The pinstripe suit is often thought of as the pinnacle of corporate business attire, however in recent years we have seen more and more designers adopting this pattern into many different mediums for both the fashion conscious and big business circles alike.
To celebrate that, I thought it might be fun to look at the history of the pin-stripe and how it came to represent such wide variety of styles.
“There’s a confidence in fashion right now,” says Steven Willis, a design director for the Dormeuil fabrics company. “Though pinstripes have never been out of fashion, now you can see the colors returning to them. There’s more daring in width and color, more interest in fabrics with a luxurious hand.”
Though nobody seems to know the exact origin of the pin stripe suit, there are several theories:
Hugh Holland, the managing director of Kilgour French Stanbury on London’s Savile Row theorizes that pin stripes came about with the history of uniforms. In the 19th Century, striped trousers were worn in the city with a morning coat, and each bank identified themselves with a different type of stripe.
Another theory is that the pinstripe originated in the 1920s as a flashy, fashionable choice, as inspired by the boating suit of the 1890s. In those days formalwear was often very somber, so sporting gear and casual suits were a way for men to have more fun with their fashion.
One only needs to look at old photos of Fred Astaire or Clark Gable in a fine pin stripe suit to fully appreciate the beauty of the pattern. The possibility of wearing the pin stripe in both formal corporate settings and then out for cocktails at a downtown fashion party truly set the bar for what a versatile article of clothing should be.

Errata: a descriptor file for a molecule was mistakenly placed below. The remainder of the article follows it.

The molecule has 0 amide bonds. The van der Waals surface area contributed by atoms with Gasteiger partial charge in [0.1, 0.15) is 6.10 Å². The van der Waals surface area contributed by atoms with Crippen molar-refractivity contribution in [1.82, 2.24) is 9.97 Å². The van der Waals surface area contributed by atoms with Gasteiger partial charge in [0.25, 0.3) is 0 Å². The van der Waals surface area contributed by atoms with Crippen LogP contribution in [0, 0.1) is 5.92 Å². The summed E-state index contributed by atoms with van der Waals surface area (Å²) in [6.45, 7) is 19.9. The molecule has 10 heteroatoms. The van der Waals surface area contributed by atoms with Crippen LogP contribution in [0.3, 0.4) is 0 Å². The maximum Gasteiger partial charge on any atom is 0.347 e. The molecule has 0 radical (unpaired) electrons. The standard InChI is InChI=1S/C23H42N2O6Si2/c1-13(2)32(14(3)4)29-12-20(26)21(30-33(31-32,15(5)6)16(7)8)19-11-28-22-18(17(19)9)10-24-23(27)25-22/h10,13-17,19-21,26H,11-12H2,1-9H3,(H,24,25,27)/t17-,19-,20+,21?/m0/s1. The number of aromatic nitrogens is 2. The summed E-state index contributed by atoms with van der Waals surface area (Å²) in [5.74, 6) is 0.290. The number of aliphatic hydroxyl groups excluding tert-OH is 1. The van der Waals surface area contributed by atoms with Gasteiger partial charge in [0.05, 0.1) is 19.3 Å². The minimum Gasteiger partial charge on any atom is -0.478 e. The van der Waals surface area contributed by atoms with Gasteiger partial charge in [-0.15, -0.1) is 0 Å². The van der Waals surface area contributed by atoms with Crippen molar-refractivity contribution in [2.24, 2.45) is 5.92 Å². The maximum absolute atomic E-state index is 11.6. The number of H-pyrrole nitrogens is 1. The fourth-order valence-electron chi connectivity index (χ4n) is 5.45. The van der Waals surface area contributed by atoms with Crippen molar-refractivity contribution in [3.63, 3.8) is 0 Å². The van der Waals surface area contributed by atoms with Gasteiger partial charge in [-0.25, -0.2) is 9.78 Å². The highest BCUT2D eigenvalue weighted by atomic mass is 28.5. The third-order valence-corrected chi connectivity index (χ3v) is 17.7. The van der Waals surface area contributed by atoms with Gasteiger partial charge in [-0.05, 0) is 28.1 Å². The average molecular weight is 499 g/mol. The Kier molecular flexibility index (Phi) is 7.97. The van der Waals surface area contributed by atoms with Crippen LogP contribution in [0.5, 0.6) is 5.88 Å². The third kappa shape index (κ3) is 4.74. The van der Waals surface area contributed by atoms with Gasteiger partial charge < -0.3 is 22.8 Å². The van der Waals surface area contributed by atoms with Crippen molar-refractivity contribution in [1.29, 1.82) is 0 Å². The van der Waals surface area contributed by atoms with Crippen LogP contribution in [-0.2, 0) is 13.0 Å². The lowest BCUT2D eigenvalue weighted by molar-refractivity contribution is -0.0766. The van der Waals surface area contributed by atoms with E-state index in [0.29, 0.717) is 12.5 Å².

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I do not tend to wear hats often, as the shape of my head lends itself to full visibility, however I can appreciate the beauty and craftsmanship that goes into the creation of a hat. Hats are a tricky accessory because hat styles go in and out of fashion so often that it is easy to look outdated and silly, when you are trying to make a proper statement. The best way to avoid this is to be as informed as possible about the hat choices you make, so here is a style guide to men’s hats, to help educate us all.
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One of the trickier questions I am often asked about fashion has to do with mixing formal and casual looks. Oftentimes you may have a favorite formal jacket that fits you perfectly, yet are rarely able to find the occasion to wear it.
Pairing this jacket with a pair of jeans may have never occurred to you, however it is the simplest way to tone down the formality of the jacket, as long as you abide by these simple rules.
Solid jeans only. Any holes, whiskers, or outlandish dyes will contradict too sharply with the sharpness of the coat.
Length and fit are crucial. If you are going to pair a formal jacket with jeans, make sure they fit you impeccably in the crotch and seat, and that the break of the pants is perfect, and not too long.
If at all possible, don’t wear visible socks. Forgoing your socks is the easiest way to make this appear easy and effortless, which is what this is about. If you will be wearing monk-straps, or shoes fashioned of a more structured leather, you can wear short foot-socks that are invisible to the casual onlooker or judgmental fashionista.